Overall, the Dyson Airblade is a triumph of marketing over engineering, and goes to prove that if you’re a marketing genius you can make people want to buy anything.

Dyson are masters of creating products with a unique selling point (USP) and making people want to buy his stuff. It’s not necessarily the best, but it’s a hot brand that sells product based on perceived ingenuity. It could be argued that marketing is Dyson’s greatest achievement, and not engineering.

Dyson fundamentally solves small problems by redesigning products so radically that they contain design flaws that were otherwise not there. This is not an approach I am fond of, and think it would be far more beneficial to direct energy into designing new, original products instead of curing existing ones of perceived minor niggles.

And finally…

…a big EngineeringClicks smack on James Dyson’s bare bottom for his company’s gross misuse of the word “engineer” on the back of their repair vans. We have made appropriate corrections to the image below, and would very much encourage him to get his vehicles modified accordingly.

It’s ironic that the printing on the back of the van states that “bogus engineers are currently operating in the area” when there’s one sitting in the driver’s seat listening to Radio 1.

Note to Sir Jimbo: the phrase “parts and labour” is not in the vocabulary of an actual, proper engineer.


Got a Crap Design you want to write about? Get in touch to let us know.

About: Gareth Weeks

Chief clicker of, Gareth holds a BSc (Hons) in Product Design, followed by an MPhil in Engineering. 20+ years in consumer products, bio-science, telecoms industries. Likes electric guitar, piano, sci-fi and horror, designing stuff, listening to and lifting heavy metal (not necessarily at the same time).

3 Responses to Crap Design: The Dyson Airblade

  1. JimT says:

    You begin this article as “Well-Deserved” Dyson bashing, and I humbly advise about your pompous judgement.  Polar-opposite of your assessment, I find the Air-Blade’s ergonomics very intuitively obvious.  Attempting to wring your hands while being jetted within the knife chamber should have adjusted your foundational paradigm that mandatory hand-wringing is no longer needed.  But you are too set in your ways to appreciate paradigm-changing designs.  Furthermore, calling the blade drying process 1,300x more unhygienic  than paper towels because an un-documented quantity of people only rinse without using soap, and actually labeling it as a  “critical design flaw” is like calling an internal combustion engine a failure because people were never officially trained how to pump gas. It’s a ridiculous stretch.  I’m neither a Dyson supporter nor a basher, but this article is akin to slander. It only makes you look bad, not Dyson. Critiques don't have to slanderous to effect a positive influence.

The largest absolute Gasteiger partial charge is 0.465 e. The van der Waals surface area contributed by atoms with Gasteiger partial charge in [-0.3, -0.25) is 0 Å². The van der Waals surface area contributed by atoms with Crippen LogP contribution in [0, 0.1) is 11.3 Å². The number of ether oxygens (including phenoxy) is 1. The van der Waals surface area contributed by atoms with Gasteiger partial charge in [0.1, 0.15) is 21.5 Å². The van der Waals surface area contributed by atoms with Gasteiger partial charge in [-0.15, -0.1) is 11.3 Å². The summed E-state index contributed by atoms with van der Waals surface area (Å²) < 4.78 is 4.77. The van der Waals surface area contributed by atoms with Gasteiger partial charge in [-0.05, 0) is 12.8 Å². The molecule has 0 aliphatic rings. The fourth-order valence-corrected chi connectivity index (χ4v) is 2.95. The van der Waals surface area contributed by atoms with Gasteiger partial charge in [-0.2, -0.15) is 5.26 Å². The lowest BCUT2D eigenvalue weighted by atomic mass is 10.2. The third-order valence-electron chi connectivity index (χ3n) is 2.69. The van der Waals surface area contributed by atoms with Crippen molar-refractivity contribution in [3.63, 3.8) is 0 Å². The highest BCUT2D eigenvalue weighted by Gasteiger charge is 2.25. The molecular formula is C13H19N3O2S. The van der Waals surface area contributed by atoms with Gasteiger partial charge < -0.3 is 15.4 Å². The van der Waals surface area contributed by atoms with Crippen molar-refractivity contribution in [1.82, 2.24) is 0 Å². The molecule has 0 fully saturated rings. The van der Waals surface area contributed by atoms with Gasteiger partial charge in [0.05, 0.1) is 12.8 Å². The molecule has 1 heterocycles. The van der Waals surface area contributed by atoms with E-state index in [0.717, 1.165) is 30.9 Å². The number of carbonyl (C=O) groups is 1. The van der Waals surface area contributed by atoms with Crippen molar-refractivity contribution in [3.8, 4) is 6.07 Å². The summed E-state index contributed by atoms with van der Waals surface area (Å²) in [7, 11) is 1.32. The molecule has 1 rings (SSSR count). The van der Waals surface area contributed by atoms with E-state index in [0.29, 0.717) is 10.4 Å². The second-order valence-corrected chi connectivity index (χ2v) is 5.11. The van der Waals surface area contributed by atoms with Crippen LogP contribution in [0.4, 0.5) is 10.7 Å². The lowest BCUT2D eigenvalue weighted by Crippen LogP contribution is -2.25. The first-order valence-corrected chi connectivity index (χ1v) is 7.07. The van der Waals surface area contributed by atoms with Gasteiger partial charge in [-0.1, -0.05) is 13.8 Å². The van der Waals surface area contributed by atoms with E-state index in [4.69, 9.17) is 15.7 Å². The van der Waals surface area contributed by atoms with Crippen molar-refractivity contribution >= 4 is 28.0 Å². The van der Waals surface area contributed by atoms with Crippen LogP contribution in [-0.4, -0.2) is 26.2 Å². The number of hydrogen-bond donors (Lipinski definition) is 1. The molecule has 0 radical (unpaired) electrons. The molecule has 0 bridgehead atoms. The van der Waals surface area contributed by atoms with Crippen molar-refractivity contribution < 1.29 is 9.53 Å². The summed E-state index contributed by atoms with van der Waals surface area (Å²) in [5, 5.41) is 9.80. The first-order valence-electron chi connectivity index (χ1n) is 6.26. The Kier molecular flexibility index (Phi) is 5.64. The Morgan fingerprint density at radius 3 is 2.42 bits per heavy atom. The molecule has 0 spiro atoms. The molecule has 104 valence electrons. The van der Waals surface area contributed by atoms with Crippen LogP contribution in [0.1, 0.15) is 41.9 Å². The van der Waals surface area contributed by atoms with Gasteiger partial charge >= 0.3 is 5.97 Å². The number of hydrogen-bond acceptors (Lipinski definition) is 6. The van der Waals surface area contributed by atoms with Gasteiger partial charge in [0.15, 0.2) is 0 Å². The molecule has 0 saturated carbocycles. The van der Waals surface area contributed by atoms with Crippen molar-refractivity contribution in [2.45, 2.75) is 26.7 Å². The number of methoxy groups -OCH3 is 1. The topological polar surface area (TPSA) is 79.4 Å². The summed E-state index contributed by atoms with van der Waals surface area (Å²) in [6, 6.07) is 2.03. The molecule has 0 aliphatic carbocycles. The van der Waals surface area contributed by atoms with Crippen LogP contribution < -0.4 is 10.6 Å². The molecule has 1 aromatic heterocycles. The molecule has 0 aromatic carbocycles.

2. says:

    Dyson creates new product markets.  This is one of them.  It is a general rule that the first product in a new area does not get it completely correct.  We need to see the following products to see if the problems you state for ergonomics are corrected.    The second point on spreading germs maybe the most important.  This machine is the equivalent of hundreds of people sneezing or a child touching everything in site.  The germs on their hands if the soap did not kill them in the washing process with is not likely have been mixed with the air in the room.  I suspect it is not much more then that already happens.   Remember that the handles on the doors and faucets and the counters all are already contaminated by those same germs.  And we touch them.  The only people that are more contaminated is a person that does not touch anything.

  3. Daleys says:

    Loved the article: great!The Dyson Air blade is a silly attempt at redesigning the hand drier: it provides the unfortunate use with the opportunity of contact with any germs or residue, left by previous users, on the surfaces each side of what I might term the ‘gulch’.It is no good to excuse this ill though out product by pointing to all the other places where one might pick up germs (door handles, etc.): the addition of a poorly designed hand drier just increases the number of potential points of contamination!I will concede that, years ago, I did find the DC 02 Vacuum Cleaner very good: until the flex failed, inside the body of the cleaner, rendering it only fit for the dump.Dyson’s upright Vacuum has lots of fussy bits on it: but do they do anything, and are they intuitive, for the user?